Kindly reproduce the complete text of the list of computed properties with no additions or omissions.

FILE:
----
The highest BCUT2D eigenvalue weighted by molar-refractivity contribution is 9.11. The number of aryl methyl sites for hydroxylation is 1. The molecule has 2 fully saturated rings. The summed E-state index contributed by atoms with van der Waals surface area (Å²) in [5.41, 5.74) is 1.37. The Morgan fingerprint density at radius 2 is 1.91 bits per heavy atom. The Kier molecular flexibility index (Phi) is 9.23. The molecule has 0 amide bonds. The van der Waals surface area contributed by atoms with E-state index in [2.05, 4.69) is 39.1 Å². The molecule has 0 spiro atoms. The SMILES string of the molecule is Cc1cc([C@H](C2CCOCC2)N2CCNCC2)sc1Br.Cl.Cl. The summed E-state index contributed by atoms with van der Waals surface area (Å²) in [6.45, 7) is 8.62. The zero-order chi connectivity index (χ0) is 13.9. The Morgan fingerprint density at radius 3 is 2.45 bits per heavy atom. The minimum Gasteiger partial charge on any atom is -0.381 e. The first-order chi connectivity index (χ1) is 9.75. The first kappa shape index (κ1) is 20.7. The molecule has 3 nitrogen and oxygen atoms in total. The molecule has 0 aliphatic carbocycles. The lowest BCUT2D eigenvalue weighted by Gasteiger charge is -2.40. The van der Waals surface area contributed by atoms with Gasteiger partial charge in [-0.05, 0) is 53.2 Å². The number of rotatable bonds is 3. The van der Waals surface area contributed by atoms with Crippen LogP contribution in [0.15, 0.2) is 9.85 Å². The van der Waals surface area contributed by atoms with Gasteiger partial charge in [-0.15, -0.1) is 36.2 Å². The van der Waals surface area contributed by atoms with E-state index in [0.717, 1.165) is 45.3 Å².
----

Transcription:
The highest BCUT2D eigenvalue weighted by molar-refractivity contribution is 9.11. The number of aryl methyl sites for hydroxylation is 1. The molecule has 2 fully saturated rings. The summed E-state index contributed by atoms with van der Waals surface area (Å²) in [5.41, 5.74) is 1.37. The Morgan fingerprint density at radius 2 is 1.91 bits per heavy atom. The Kier molecular flexibility index (Phi) is 9.23. The molecule has 0 amide bonds. The van der Waals surface area contributed by atoms with E-state index in [2.05, 4.69) is 39.1 Å². The molecule has 0 spiro atoms. The SMILES string of the molecule is Cc1cc([C@H](C2CCOCC2)N2CCNCC2)sc1Br.Cl.Cl. The summed E-state index contributed by atoms with van der Waals surface area (Å²) in [6.45, 7) is 8.62. The zero-order chi connectivity index (χ0) is 13.9. The Morgan fingerprint density at radius 3 is 2.45 bits per heavy atom. The minimum Gasteiger partial charge on any atom is -0.381 e. The first-order chi connectivity index (χ1) is 9.75. The first kappa shape index (κ1) is 20.7. The molecule has 3 nitrogen and oxygen atoms in total. The molecule has 0 aliphatic carbocycles. The lowest BCUT2D eigenvalue weighted by Gasteiger charge is -2.40. The van der Waals surface area contributed by atoms with Gasteiger partial charge in [-0.05, 0) is 53.2 Å². The number of rotatable bonds is 3. The van der Waals surface area contributed by atoms with Crippen LogP contribution in [0.15, 0.2) is 9.85 Å². The van der Waals surface area contributed by atoms with Gasteiger partial charge in [-0.15, -0.1) is 36.2 Å². The van der Waals surface area contributed by atoms with E-state index in [0.717, 1.165) is 45.3 Å².